I thought it may be interesting to some to get an idea of what my book Born To Serve is all about. It is really three books in one.
The first part is the background of what makes the title, Born To Serve relevant. The second part is the meat of the story, the war years of Major Happer.
Finally, there is so much to the story, I felt people would be interested in learning about what happened to the people later. Kind of borrowed from the great Paul Harvey's, The Rest of the Story.
So every so often, I will share a glimpse into this fascinating extended family of Major A. G. Happer. The first one deals with the Major's wife Matilda Morgan Watson Happer. This shows what kind of people the Happers were & also illustrates why they are forgotten in their own town today. So, bear with me as I take you all down this rabbit hole with me.
Tilly was devastated with the Major's passing in 1915. Her family was a great help through this depressing time. Her nine brothers and sisters along with the rest of the enormous family, helped her cope with the loss.
She never remarried, and continued to live in the home the Major built for her for the next twenty years with her cook Mary Washington and her driver Leroy Lewis. She continued to receive half the proceeds from the insurance
and real estate business, so she had no major financial problems to worry about, even during the great depression.
Tilly passed away at her home on February first, 1935 at the ripe old age of 86. She had been ill for two weeks then suffered a heart attack and the following day suffered another one.
The obituary written in the Washington Observer perhaps says it best:
“Mrs. Happer's entire life was spent in Washington, where her interest in public and charitable organizations and work remained high throughout her long life. She was known for her many acts of charity and kindness, carried out in such a quiet way that the public never knew of them. Her interest in her church, the First Presbyterian and it's auxiliaries, Washington Hospital, Washington & Jefferson College, Y.W.C.A., and all local benevolent and charitable organizations remained with her up to the very last. Mrs. Happer's interest in music was well known and she had heard all of the noted singers of her day. She was deeply interested in young musicians and artists, and helped many of them.”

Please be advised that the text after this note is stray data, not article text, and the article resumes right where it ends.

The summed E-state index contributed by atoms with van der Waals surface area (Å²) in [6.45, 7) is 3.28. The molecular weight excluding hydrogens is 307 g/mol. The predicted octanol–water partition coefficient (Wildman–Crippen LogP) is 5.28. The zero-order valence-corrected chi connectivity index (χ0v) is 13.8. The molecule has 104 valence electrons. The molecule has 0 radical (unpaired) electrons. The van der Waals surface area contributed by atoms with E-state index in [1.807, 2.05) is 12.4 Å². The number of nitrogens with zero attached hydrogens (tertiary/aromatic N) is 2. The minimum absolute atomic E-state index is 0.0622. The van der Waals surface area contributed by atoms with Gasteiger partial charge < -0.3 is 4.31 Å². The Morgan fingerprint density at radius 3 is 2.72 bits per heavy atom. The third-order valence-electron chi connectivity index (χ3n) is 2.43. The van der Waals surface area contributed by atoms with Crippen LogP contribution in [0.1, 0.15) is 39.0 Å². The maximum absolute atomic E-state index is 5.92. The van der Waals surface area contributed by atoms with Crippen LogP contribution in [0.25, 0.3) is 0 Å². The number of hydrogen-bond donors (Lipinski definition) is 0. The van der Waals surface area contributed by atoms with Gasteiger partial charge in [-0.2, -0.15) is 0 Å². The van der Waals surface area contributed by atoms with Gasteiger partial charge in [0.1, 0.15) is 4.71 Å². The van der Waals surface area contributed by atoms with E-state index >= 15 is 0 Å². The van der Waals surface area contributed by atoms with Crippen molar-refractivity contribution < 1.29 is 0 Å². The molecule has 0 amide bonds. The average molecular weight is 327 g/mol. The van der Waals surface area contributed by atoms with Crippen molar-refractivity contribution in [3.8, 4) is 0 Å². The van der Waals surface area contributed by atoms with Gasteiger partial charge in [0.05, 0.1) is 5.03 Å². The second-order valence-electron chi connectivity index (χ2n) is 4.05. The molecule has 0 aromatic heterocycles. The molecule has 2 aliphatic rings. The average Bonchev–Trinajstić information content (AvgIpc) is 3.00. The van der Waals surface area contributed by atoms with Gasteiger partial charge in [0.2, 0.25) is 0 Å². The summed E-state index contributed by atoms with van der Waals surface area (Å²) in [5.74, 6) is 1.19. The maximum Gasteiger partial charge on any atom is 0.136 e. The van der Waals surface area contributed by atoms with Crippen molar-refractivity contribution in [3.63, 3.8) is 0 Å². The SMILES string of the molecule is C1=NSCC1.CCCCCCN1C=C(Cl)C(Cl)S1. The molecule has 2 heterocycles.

She was a great granddaughter of Revolutionary war figure Colonel George Morgan, and the daughter of prominent attorney James Watson. Tilly had been very active in church affairs and other civic philanthropies.
She was laid to rest beside her husband in the family plot in Washington Cemetery. Since the Happers had no children to leave to leave their worldly goods to, Tilly bequeathed the estate out to a number of close family members, with two exceptions. She left her driver Leroy Lewis $200. It doesn't sound like much by today's standards, but in 1935 that was a lot of money. She also set up a trust fund at the Citizens National Bank (which her husband had founded) in the amount of $2000.00 to be invested and the proceeds to be paid in the amount of $10.00 per week to her cook, Mary Washington every week for the rest of her life. Thus providing lifetime income for her longtime friend. Again, $40 a month was nice money back then when many folks were out of work and going hungry. The Happers had always been generous, even when no one was looking.
Andrew and Tilly's beautiful Victorian home made of “Cleveland stone,” became a funeral parlor. After that it was a bed and breakfast for a while. The good news is, it survives today as the Admissions Office for Washington and Jefferson College.
The exterior remains pretty much the same, but the interior has been almost completely changed except for the magnificent winding oak staircase with breathtaking stained glass windows. Even with five years of diligent searching, I have never been able to find a picture of Matilda Happer.